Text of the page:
The ERC Consolidator project ‘Forensic Culture. A Comparative Analysis of Forensic Practices in Europe, 1930-2000’ is directed by dr. Willemijn Ruberg and investigates the differences between forensic practices in Europe in the period 1930-2000.
In television series like CSI and Criminal Minds forensic scientists can solve even the trickiest cases within a few hours. Technologies such as blood-spatter analysis, DNA and autopsies aid in reconstructing the crime and psychiatric classifications like ‘psychopath’ help to identify the perpetrator. Science and technology’s impartial and unambiguous results seem to ensure that justice is done equally for everyone.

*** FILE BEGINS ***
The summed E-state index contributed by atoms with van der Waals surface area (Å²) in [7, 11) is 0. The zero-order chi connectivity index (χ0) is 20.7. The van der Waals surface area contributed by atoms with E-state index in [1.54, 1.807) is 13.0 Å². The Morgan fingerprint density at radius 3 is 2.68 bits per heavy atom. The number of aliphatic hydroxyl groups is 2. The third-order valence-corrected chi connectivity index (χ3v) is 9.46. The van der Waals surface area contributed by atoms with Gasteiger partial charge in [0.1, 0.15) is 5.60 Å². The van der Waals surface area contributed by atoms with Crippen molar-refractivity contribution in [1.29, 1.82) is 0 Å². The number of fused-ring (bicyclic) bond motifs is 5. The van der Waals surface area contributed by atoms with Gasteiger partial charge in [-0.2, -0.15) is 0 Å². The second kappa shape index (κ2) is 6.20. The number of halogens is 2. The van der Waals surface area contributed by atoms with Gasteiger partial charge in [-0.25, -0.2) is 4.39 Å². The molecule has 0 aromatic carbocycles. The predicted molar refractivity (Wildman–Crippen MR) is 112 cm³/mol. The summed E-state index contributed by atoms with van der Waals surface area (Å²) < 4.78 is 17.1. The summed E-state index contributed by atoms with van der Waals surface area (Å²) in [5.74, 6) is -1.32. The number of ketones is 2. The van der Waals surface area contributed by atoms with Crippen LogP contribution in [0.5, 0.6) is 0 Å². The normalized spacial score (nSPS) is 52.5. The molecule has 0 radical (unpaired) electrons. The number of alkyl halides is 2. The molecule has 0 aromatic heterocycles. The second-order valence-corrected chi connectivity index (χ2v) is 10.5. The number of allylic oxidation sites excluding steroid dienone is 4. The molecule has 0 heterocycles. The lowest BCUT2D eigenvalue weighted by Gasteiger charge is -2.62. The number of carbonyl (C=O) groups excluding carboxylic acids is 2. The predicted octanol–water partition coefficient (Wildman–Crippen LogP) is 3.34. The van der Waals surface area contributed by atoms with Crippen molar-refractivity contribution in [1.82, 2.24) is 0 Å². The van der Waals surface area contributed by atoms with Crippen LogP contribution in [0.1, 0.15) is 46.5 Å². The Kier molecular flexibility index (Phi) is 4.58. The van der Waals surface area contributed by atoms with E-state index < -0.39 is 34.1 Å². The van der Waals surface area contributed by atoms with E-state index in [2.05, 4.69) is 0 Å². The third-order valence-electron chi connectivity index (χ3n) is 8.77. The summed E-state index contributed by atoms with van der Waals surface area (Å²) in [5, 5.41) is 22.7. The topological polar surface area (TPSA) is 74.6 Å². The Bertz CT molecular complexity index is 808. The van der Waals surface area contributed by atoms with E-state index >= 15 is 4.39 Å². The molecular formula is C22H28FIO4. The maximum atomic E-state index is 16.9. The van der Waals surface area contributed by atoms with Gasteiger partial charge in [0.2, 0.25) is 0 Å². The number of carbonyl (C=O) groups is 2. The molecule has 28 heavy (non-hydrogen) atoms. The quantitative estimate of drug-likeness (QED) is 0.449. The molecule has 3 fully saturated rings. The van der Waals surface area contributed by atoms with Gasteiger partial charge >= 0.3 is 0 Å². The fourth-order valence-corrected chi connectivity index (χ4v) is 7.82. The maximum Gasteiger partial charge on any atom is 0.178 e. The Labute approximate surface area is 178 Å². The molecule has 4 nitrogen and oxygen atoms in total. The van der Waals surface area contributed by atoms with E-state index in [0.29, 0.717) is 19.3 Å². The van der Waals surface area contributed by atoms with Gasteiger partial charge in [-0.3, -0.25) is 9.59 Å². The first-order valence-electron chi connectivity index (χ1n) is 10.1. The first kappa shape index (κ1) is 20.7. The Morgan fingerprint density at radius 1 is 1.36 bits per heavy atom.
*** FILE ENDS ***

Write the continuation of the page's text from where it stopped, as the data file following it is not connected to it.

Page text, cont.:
In reality, however, the role and impact of forensic science depend on where the court is located. Scholars have attributed this regional variance to either the availability of technology or the different legal systems. These explanations have not been backed up by empirical or comparative research and do not sufficiently explain why scientific experts are powerful in some national courtrooms, but dismissed in others. Moreover, they neglect a third, vital factor: culture. This project will demonstrate the cultural influences that determine how forensic science was accepted in Europe (1930-2000) by focusing on historically and nationally variable political ideology, media representations and norms on gender and sexuality.